Advertisement

Fitness experts reveal the number of exercises needed for the ideal workout

Fitness experts reveal the number of exercises needed for the ideal workout
people exercising in gyms
Fitness experts recommend completing between three to eight exercises per workout session, depending on your athletic abilities.

Experts revealed the ideal amount of exercises to complete for the most effective workout and the number suggested for the average person may surprise you.

Fitness experts recommend completing between three to eight exercises per workout session, depending on your athletic abilities.

Each movement should be repeated three to four times — known as doing reps — for five to 12 sets.

More experienced athletes will be able to finish more exercises more times, but beginners are encouraged to start to slow to avoid injury.

Those who are just starting to build muscle should aim for two to three moves per workout.

Beginners should start small to “learn or master and really feel and own the motions,” Ebenezer Samuel, a certified strength and conditioning specialist, explained to Men’s Health.

Fitness fanatics can add more movements to their routine, but experts warn athletes against overdoing it.

Fitness experts recommend completing between three to eight exercises per workout session, depending on your athletic abilities. Getty Images/iStockphoto
Fitness experts recommend completing between three to eight exercises per workout session, depending on your athletic abilities. Getty Images/iStockphoto

Athletes who are already committed to practice and competition schedules should spend no more than 45 minutes doing additional training.

Your fitness goal also impacts how you should work out.

To build up muscle, trainers recommend more sets of exercises, longer rests in between, heavier weights, and lower reps.

Each movement should be repeated three to four times – known as doing reps – for five to 12 sets. Getty Images
Each movement should be repeated three to four times – known as doing reps – for five to 12 sets. Getty Images

Those aiming to burn fat should stick to a greater number of exercises, shorter rest periods, lighter weights, and more reps.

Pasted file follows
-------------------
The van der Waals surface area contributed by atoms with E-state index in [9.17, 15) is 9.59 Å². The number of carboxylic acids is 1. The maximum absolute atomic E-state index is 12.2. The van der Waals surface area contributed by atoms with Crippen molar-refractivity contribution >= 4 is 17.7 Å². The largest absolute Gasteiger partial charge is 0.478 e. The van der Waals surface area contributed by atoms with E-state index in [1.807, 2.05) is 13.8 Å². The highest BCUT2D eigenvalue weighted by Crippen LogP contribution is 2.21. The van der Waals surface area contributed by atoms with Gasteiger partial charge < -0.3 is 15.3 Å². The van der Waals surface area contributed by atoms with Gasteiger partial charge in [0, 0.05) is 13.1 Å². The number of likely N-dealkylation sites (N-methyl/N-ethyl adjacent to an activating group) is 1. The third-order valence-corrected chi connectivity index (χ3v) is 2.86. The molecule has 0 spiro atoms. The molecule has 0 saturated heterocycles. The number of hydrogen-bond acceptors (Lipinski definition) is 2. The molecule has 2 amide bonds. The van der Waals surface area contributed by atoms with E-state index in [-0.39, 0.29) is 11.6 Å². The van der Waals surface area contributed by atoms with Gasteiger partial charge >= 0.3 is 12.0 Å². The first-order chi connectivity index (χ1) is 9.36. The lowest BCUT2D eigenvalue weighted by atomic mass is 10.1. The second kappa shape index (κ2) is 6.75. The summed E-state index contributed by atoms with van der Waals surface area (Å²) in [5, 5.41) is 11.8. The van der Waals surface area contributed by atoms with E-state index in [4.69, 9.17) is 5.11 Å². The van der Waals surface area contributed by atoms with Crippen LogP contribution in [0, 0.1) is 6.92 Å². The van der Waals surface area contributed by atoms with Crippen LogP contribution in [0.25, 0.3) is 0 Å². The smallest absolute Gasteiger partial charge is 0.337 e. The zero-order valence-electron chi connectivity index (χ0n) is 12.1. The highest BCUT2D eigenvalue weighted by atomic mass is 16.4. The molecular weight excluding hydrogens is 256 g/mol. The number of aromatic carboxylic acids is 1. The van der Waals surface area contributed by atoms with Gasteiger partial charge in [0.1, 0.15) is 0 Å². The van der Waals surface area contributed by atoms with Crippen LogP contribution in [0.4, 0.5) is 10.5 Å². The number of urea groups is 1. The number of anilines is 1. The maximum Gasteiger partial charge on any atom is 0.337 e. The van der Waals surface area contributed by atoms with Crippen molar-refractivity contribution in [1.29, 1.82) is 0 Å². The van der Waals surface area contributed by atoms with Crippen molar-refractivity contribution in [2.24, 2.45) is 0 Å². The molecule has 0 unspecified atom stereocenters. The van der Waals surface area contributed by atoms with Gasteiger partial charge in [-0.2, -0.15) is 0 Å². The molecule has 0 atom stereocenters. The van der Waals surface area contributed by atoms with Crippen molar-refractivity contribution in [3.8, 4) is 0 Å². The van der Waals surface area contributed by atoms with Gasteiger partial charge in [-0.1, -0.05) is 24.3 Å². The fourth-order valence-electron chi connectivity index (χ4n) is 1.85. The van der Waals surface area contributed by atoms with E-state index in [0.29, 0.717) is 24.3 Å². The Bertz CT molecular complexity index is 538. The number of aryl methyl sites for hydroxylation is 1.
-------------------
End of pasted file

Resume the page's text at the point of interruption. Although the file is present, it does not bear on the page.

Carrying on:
Trainers also recommend creating workouts to focus on specific muscle groups or regions.

People who want to build their upper body strength, really only need to focus on three types of movements to get going: pushes, pulls and isometric holds.

“Push” workouts include exercises like chest presses, lateral raises and overhead shoulder presses while “pull” workouts include bicep curls, rows and chin-ups.

More experienced athletes will be able to finish more exercises more times, but beginners are encouraged to start to slow to avoid injury. Getty Images/iStockphoto
More experienced athletes will be able to finish more exercises more times, but beginners are encouraged to start to slow to avoid injury. Getty Images/iStockphoto

Meanwhile, when you need to slow down, isometric holds work as you keep your body steady in a position for a set amount of time — planks and overhead holds will do the trick.

The low-impact exercises work to build muscular strength and endurance as the muscles tighten or contract certain muscle groups while being held in a static position.

And while most of these exercises can be done with weights, they can also be effective without them, too.

For lower-body workouts, experts suggest focusing on hitting all the main parts of your leg: quads, hamstrings, glutes, and calves.

Adults are advised to move their bodies for about 150 minutes of moderate physical activity and 2 days of muscle-strengthening a week, according to the US Department of Health and Human Services.

But fitness experts admit that just getting your body moving and your blood pumping in whatever ways you can will help you to start your fitness journey.

“Anything is better than just sitting on the couch,” Eric Sung, a private trainer in New York City, told Men’s Health.